Monday, October 20, 2008
Le Beau Serge Claude Chabrol B&W, 98 minutes, 1958
French New Wave director, Claude Chabrol, shows himself a master of suspense in his 1958 film, Le Beau Serge (translated as Handsome Serge). What is a shame is that Le Beau Serge is not in the suspense genre, suspense is not really pertinent to the film’s subject matter, and even Serge is not really the protagonist in Le Beau Serge.
The plot elements of Le Beau Serge start with the film's true protagonist, Francois Bayon, who returns to his native French village after spending the last 12 years studying and fulfilling his dreams in Switzerland. We learn that Francois is back to spend a supposedly milder Winter in France after surviving a nearly fatal but mysterious lung disease. He also wants to see his old childhood best friend, Serge. Francois comes to learn what village life is really about and how his escape so darkly is contrasted with the disintegrating life of Serge. Francois eventually risks his life (his health while searching for Serge on a cold Winter night) to redeem Serge by his own example of selflessness.
That is the basic outline of Le Beau Serge. The summary leaves out many important points but it is basically a good outline of the film. What is mainly left out is Chabrol’s mastery of building suspense, distrust, evil, and moral decay that threatens the lives of the main characters if not the entire village.
The opening sequence of the film is the first, and not the least, example of Chabrol building suspense on the viewer’s lack of information as to what the film is, what it is about. A long shot showing a road that leads towards the viewer in the foreground also exposes the emptiness of country life in France. This is not the vivid cityscapes that are favorites among other French New Wave directors. The season is Fall, and the landscape is barren, dying, and vaguely menacing. In what is a characteristic motif of the film, Chabrol uses music to express, or enhance, the mood he is aiming to present. The dark, somber brass score is a further emotional weight upon the viewer. The bus arrives in the village. Francois exits the bus and meets old friends—an old woman he fondly calls ‘grandmother’ and his friend Michel. Chabrol’s camera follows the activities of the bus driver as he searches for Francois’ bag. As the camera searches the bags, looking for the Swiss label that identifies Francois’ luggage (and, if this were a suspense/thriller, might hold some darker secret). The camera finally shows us what is on the other side of the bus: two men, silently waiting, smoking on the other side of the bus.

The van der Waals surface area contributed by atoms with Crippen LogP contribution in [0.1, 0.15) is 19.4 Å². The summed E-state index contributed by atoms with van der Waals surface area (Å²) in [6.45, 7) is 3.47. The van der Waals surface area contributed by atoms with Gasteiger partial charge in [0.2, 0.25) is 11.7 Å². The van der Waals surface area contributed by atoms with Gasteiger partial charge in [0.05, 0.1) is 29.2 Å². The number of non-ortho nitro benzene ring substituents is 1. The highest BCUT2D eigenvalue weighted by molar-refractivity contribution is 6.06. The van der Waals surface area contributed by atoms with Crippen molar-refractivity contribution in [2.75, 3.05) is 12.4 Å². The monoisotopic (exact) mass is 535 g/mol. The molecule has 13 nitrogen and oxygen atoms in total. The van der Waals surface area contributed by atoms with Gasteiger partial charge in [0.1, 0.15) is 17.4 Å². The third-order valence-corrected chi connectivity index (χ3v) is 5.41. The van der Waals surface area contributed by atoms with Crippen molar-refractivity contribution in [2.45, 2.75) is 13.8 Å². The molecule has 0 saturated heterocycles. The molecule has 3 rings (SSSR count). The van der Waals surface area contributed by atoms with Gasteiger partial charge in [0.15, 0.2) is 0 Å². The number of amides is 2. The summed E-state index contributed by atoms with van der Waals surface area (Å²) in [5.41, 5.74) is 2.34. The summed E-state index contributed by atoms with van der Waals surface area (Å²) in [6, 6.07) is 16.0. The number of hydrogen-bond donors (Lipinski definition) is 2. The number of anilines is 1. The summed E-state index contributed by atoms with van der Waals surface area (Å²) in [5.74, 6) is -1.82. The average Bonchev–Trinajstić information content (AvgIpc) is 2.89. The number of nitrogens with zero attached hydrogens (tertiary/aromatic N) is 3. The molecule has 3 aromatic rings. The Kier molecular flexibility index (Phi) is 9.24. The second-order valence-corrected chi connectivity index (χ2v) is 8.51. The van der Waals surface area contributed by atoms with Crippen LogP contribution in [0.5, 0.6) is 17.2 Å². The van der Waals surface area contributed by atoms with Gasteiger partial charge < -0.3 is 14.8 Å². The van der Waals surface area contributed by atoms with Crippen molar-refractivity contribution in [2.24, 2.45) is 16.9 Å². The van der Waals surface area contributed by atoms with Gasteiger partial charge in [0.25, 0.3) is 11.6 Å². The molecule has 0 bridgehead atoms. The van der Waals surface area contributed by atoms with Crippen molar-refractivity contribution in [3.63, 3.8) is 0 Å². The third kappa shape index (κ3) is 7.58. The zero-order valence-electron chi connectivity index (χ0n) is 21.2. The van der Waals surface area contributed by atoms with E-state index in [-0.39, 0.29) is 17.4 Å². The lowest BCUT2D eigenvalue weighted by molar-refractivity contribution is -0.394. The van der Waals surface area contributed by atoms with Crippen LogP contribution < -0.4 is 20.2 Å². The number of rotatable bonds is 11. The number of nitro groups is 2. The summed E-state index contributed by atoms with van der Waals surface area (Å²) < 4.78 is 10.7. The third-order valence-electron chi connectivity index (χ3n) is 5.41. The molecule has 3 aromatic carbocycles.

This is a classic suspense-thriller scene. Who are the men on the other side of the bus? Are they waiting for Francois, and if they are, why? The music fades in and out, painting mostly dark tones, emphasizing our uncertainty. Finally the suitcase is found, the bus moves on, and the denouement of the first suspense scene should take place. It turns out that the two men waiting are Serge and his father-in-law, Old Glomard. Serge ignores Francois’ calls to him and follows Glomard into a bar. Michel, the first of many village sources of news and information, informs Francois that both men are merely drunk, as they are almost always drunk. The sinister aspect of two strangers seemingly waiting to confront Francois resolves into a kind of animal brutality—the only reason Serge and Glomard are waiting is that they are too drunk and stupid to walk around the bus to reach their destination, where they intend to increase their stupefaction by drinking even more.
I lingered on this scene because it is emblematic of the rest of Le Beau Serge. Chabrol spices his film with tension building up into some more familiar, genre-fulfilling type of release found in the thriller genre but each moment of suspense ends in the flat narrative of the inhuman, brutal, stagnating life of the village.